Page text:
THE ENTIRE 4 WEEK PLAN that includes links to all the routines can be accessed by clicking on "PLAN".
THIS 2nd WEEK you will continue to perform the MYRTL routine (http://www.njsportsmed.com/files ) but only to prepare for runs. In addition you will learn DYNAMIC WARM-UPS http://health.clevelandclinic.org/2015/06/try-‐these-‐4-‐dynamic-‐exercise-‐warm-‐ups-‐video/
also performed before each run. You'll need to have a FOAM ROLLER to enjoy a "roll-out" on non-running days (https://www.youtube.com/watch?v=NzAv0fnB2fg ). To start the week you will recover from your longest run the prior week with a brisk walk. Water and energy needs are the same as week 1.
FOAM ROLLING has been promoted (click here to see Brett Contreras article) as a self-induced method for breaking up restrictive fibrous adhesions that form (between the thin tissue layers that cover muscles, called fascia) after intense exercise. The result is muscle soreness and decreased performance. Foam rolling is thought to restore the extensibility of this "soft-tissue" (it's not bone) and improve range of motion and athletic performance. The small undulations of rolling apply pressure to muscles, in a way that is similar to therapeutic massage, create friction, and warm the fascial tissue, making it more "fluid".
A recent study (abstract at http://www.ncbi.nlm.nih.gov/pubmed/25415413), involving young men tested in a laboratory setting, demonstrated that a 20 minute session of foam rolling immediately after and every 24 hours thereafter enhanced recovery and reduced decreases in physical performance due to delayed onset muscle-soreness. It concluded that "self-massage through foam rolling could benefit athletes seeking a recovery modality that is relatively affordable, easy to perform, and time efficient and that enhances muscle recovery."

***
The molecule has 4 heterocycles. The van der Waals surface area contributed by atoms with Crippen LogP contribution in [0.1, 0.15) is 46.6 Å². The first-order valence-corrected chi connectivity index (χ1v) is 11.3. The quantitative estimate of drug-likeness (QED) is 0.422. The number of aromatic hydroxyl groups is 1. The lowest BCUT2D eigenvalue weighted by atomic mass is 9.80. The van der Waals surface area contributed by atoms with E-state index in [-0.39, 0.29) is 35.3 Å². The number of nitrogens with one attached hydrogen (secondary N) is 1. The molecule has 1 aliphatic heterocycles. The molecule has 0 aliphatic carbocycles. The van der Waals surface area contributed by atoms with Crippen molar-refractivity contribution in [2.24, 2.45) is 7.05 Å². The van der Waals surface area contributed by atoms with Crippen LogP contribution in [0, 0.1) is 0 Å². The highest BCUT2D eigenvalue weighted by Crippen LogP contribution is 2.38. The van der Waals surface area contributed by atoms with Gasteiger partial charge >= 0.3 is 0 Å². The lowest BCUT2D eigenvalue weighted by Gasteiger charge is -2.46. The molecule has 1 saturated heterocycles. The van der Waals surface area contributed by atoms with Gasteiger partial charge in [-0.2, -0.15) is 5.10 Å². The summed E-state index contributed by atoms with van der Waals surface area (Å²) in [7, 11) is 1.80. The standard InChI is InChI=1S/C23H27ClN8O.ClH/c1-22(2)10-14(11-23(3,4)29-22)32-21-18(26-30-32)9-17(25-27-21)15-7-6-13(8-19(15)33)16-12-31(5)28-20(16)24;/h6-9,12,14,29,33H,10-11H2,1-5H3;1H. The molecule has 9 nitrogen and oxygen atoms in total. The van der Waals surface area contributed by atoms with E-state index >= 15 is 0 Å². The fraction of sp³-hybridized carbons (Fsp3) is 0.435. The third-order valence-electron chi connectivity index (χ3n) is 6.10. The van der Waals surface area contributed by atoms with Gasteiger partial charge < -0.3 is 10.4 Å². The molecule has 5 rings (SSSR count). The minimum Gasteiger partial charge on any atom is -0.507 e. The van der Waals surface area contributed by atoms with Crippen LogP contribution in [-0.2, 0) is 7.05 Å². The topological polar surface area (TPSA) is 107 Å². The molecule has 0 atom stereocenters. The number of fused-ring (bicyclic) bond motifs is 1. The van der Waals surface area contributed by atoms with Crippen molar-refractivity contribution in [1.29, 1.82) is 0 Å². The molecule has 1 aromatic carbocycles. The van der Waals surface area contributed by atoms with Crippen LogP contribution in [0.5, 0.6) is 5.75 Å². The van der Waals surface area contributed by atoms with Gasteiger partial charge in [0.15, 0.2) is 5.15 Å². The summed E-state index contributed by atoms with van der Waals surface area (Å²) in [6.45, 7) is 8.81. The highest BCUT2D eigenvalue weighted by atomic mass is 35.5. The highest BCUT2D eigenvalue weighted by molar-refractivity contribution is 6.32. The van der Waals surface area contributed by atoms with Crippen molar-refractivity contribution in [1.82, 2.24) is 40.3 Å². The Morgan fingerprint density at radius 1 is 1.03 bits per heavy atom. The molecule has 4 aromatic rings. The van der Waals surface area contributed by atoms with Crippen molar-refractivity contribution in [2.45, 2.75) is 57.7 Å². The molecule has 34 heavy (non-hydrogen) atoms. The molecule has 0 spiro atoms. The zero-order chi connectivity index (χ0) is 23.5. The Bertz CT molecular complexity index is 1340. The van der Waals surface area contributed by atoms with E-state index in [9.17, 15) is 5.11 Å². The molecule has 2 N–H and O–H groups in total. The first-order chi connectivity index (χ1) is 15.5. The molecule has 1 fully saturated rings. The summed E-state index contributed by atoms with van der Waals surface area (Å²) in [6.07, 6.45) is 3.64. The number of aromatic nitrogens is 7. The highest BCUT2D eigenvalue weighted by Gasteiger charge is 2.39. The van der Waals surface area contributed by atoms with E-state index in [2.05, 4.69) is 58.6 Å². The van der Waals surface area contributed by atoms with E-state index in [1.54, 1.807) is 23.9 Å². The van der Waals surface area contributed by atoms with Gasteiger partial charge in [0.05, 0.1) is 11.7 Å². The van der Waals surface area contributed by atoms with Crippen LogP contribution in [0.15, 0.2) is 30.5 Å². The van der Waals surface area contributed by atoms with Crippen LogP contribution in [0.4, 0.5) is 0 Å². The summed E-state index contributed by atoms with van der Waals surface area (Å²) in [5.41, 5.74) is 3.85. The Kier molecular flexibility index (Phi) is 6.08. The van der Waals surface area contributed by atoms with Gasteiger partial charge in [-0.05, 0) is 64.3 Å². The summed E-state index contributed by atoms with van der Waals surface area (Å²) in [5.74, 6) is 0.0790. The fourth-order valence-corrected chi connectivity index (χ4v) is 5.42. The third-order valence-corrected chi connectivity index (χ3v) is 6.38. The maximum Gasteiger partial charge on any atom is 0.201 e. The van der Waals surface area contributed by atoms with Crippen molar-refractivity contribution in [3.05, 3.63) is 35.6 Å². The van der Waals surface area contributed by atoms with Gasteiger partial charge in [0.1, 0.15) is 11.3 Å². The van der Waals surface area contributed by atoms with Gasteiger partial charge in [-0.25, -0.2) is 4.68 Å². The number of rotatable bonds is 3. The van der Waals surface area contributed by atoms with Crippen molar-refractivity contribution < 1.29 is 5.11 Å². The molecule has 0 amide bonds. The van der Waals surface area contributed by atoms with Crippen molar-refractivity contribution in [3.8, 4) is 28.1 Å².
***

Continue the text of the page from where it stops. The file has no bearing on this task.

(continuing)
There is much more science to this discussion, but it is beyond the scope of this blog. You should try this method to determine if it can help you. Generally the areas/muscles that are most tender during the rolling process are those that will benefit the most! In the Turkey Trot Training Plan, foam rolling is scheduled the DAY AFTER a run; ideally it should be performed IMMEDIATELY after a run, and on following days as needed. However, beginning runners may find that the pre-run dynamic warm-up and the run consume enough time, and skip the foam roll session. This plan is encouraging you to take enough time to perform the routine, thinking you will eventually decide the timing best for your schedule and needs. By the way, depending on your fitness level, upper arm fatigue may limit the amount of time you can roll. It's a built in workout for your arms!!!
DYNAMIC WARM-UPS represent a functional way to prepare your muscles for exercise. You may find that at first these moves seem more like actual exercise than warm-ups to exercise! They are different from the static post-run stretches that have the most benefit after your run. Some overlap with the MYRTL's. As in the demonstration video prepared by Cleveland Clinic staff, each person should determine whether performance is possible, stopping if any of the moves are too difficult or are painful.
ONCE YOU MASTER THE NEW ROUTINES INCLUDED IN THIS WEEK OF TRAINING you are ready to concentrate on running!!!! You can consider yourself officially a runner in-training when you prepare and recover with these routines. Stick with them. They will allow you to continue to work toward your goal without injury. Before I trained properly, I would recover by attempting to soak in an ice bath; that's the advice that was given in the old days to runners experiencing soreness after a long run. Now, 30 years older, I warm-up and roll beforehand, complete my long run in the morning, stretch and roll afterward, and spend the afternoon at the mall, beach, or a football game; feeling great the next day. It's amazing!
GET OUT AND RUN, AND BE PROUD OF YOUR PROGRESS!
BRIDGE TO PHYSICAL SELF
Running, walking, and fitness activities enable us to experience our physical selves in a world mostly accessed through use of fingers on a mobile device.
EARNED RUNS is edited and authored by me, runner and founder. In 1978 I began participating in 10K road races before 5Ks were common. I've been a dietitian, practiced and taught clinical pathology, and been involved with research that utilized pathology. I am fascinated with understanding the origins of disease as well as health and longevity.
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